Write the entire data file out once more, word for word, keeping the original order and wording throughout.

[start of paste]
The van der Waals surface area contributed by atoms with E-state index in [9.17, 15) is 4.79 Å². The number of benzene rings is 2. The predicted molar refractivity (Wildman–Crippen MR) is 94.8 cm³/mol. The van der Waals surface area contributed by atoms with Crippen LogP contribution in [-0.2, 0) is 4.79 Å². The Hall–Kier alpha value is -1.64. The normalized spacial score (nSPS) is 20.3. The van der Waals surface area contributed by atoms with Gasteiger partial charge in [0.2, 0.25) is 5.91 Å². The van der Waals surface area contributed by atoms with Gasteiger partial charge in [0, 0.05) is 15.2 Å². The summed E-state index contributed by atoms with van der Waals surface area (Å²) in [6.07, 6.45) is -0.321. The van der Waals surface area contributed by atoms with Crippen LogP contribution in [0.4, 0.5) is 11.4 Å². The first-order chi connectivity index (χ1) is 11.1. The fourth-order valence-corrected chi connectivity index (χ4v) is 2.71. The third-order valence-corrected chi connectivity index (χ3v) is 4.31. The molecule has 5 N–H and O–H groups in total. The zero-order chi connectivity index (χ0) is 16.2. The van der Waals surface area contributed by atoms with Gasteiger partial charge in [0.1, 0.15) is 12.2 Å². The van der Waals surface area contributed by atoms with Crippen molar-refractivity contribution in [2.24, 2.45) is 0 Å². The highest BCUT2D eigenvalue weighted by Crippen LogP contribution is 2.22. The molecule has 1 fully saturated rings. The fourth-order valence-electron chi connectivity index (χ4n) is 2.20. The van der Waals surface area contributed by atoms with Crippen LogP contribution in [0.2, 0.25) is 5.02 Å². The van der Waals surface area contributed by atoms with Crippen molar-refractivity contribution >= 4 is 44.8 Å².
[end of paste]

The van der Waals surface area contributed by atoms with E-state index in [9.17, 15) is 4.79 Å². The number of benzene rings is 2. The predicted molar refractivity (Wildman–Crippen MR) is 94.8 cm³/mol. The van der Waals surface area contributed by atoms with Crippen LogP contribution in [-0.2, 0) is 4.79 Å². The Hall–Kier alpha value is -1.64. The normalized spacial score (nSPS) is 20.3. The van der Waals surface area contributed by atoms with Gasteiger partial charge in [0.2, 0.25) is 5.91 Å². The van der Waals surface area contributed by atoms with Gasteiger partial charge in [0, 0.05) is 15.2 Å². The summed E-state index contributed by atoms with van der Waals surface area (Å²) in [6.07, 6.45) is -0.321. The van der Waals surface area contributed by atoms with Crippen LogP contribution in [0.4, 0.5) is 11.4 Å². The first-order chi connectivity index (χ1) is 11.1. The fourth-order valence-corrected chi connectivity index (χ4v) is 2.71. The third-order valence-corrected chi connectivity index (χ3v) is 4.31. The molecule has 5 N–H and O–H groups in total. The zero-order chi connectivity index (χ0) is 16.2. The van der Waals surface area contributed by atoms with Gasteiger partial charge in [0.1, 0.15) is 12.2 Å². The van der Waals surface area contributed by atoms with Crippen molar-refractivity contribution in [2.24, 2.45) is 0 Å². The highest BCUT2D eigenvalue weighted by Crippen LogP contribution is 2.22. The molecule has 1 fully saturated rings. The fourth-order valence-electron chi connectivity index (χ4n) is 2.20. The van der Waals surface area contributed by atoms with Crippen LogP contribution in [0.2, 0.25) is 5.02 Å². The van der Waals surface area contributed by atoms with Crippen molar-refractivity contribution >= 4 is 44.8 Å².